Posts Tagged ‘public policy’

On Keeping Religion Private

May 1, 2011

In chapter 1 of _The Reason for God_, Keller discusses three proposed methods of solving the problems brought about by the exclusivity of religions: outlawing religion, condemning religion, and keeping religion private. He argues that the last of these is impossible. In particular, he argues that it is impossible to discard one’s deepest convictions about purpose and values when discussing public policy. I agree with that; the only way to keep religion private would be to exclude religious people altogether from discussions of public policy.

Keller also argues that there is no universal foundation for secular claims about morality. He cites two examples: whether or not to eliminate safety nets for the poor, and how easy or hard divorce should be. I’m not surprised that secularists have deep disagreements on issues such as these, and I have no reason to argue that they don’t. But it doesn’t follow that any of the traditional religions, including Christianity, is therefore a reasonable default position.

In the first paragraph I mentioned the possibility of excluding all religious people from public policy discussions. Of course, by Keller’s broad definition of religion, everyone would be excluded from such discussions. So perhaps the right word in this context is not religion, but dogma. In common usage, a dogma is a firmly asserted principle that generally isn’t subject to revision, even in the light of evidence and reason. Dogmatism is often equated with stubbornness. Each of the major religions has some set of dogmas, but secularists can also be dogmatic. So perhaps dogma itself, in all its forms, needs to be excluded from public policy discussions.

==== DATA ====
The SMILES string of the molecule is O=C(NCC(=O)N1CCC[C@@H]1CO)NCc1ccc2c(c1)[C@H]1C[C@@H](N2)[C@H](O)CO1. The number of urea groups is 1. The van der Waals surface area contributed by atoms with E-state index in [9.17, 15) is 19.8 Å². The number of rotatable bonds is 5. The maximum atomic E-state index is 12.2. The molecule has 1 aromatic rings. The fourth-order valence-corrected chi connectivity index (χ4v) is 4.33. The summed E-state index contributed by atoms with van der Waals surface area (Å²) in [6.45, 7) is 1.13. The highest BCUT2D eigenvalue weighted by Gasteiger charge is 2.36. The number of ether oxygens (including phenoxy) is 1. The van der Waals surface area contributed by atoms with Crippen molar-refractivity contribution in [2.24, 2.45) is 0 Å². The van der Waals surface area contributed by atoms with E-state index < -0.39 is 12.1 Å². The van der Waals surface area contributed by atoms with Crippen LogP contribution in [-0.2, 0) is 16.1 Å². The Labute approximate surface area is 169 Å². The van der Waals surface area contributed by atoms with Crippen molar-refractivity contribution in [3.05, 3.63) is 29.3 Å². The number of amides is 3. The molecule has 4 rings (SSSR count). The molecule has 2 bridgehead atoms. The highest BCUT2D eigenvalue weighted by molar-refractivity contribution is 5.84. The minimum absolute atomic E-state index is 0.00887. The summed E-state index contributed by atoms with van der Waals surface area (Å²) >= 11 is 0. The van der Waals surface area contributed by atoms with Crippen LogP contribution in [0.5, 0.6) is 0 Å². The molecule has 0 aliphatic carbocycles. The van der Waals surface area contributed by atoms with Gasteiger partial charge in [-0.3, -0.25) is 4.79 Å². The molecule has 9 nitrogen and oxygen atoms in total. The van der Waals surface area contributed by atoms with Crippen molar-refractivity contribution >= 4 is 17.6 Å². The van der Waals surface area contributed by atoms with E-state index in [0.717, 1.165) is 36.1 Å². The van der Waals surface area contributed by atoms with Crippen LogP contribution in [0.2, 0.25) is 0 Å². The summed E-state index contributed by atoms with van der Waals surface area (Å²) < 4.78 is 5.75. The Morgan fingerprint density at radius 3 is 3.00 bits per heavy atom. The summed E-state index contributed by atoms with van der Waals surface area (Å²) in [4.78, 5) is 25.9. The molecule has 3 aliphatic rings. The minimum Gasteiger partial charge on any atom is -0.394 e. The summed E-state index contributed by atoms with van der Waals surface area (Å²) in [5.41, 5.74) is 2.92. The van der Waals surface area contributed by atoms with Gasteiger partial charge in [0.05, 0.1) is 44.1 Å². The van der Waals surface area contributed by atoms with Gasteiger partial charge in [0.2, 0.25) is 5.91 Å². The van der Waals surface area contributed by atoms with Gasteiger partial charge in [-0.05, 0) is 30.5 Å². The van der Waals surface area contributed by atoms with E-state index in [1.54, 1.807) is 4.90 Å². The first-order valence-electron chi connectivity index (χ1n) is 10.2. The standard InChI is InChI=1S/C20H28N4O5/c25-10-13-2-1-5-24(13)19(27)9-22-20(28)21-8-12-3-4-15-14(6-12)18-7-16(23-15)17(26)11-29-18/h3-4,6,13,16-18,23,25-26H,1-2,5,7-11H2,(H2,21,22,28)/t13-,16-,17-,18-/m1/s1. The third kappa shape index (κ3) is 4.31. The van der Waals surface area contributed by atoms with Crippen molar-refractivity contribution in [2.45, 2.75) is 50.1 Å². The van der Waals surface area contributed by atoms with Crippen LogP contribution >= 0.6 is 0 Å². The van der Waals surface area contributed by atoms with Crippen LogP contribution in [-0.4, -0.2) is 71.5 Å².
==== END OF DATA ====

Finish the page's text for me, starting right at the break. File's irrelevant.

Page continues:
As an aside, I think that both individualism and socialism can be held dogmatically. As always, evidence is important. So in the case of divorce laws, which Keller touched on, we must consider the overwhelming evidence that divorce is harmful to children, and let that inform our laws, rather than any firm stance on individualism or socialism.

Likewise, if the evidence shows us that the Bible is not the Word of God, then we must not dogmatically insist on deferring to the Bible in matters of public policy. True, we don’t yet have a universally accepted standard of secular morality to use in place of the Bible, but that doesn’t mean that there is no objective truth about morality. While we try to figure out that truth, we can still do our best to base our policies on evidence and reason.

In the end, for anyone who views religious faith as a problem, attempts to keep religion private are only dealing with the symptoms, not the root problem. Of the three proposals Keller discussed for dealing with the problem of religious exclusivity, I suspect the only one that will work is some version of number 2, condemning religion. But it seems to me that the antidote to religious exclusivity is not pluralism or relativism; it’s reason, with a healthy dose of caution and humility.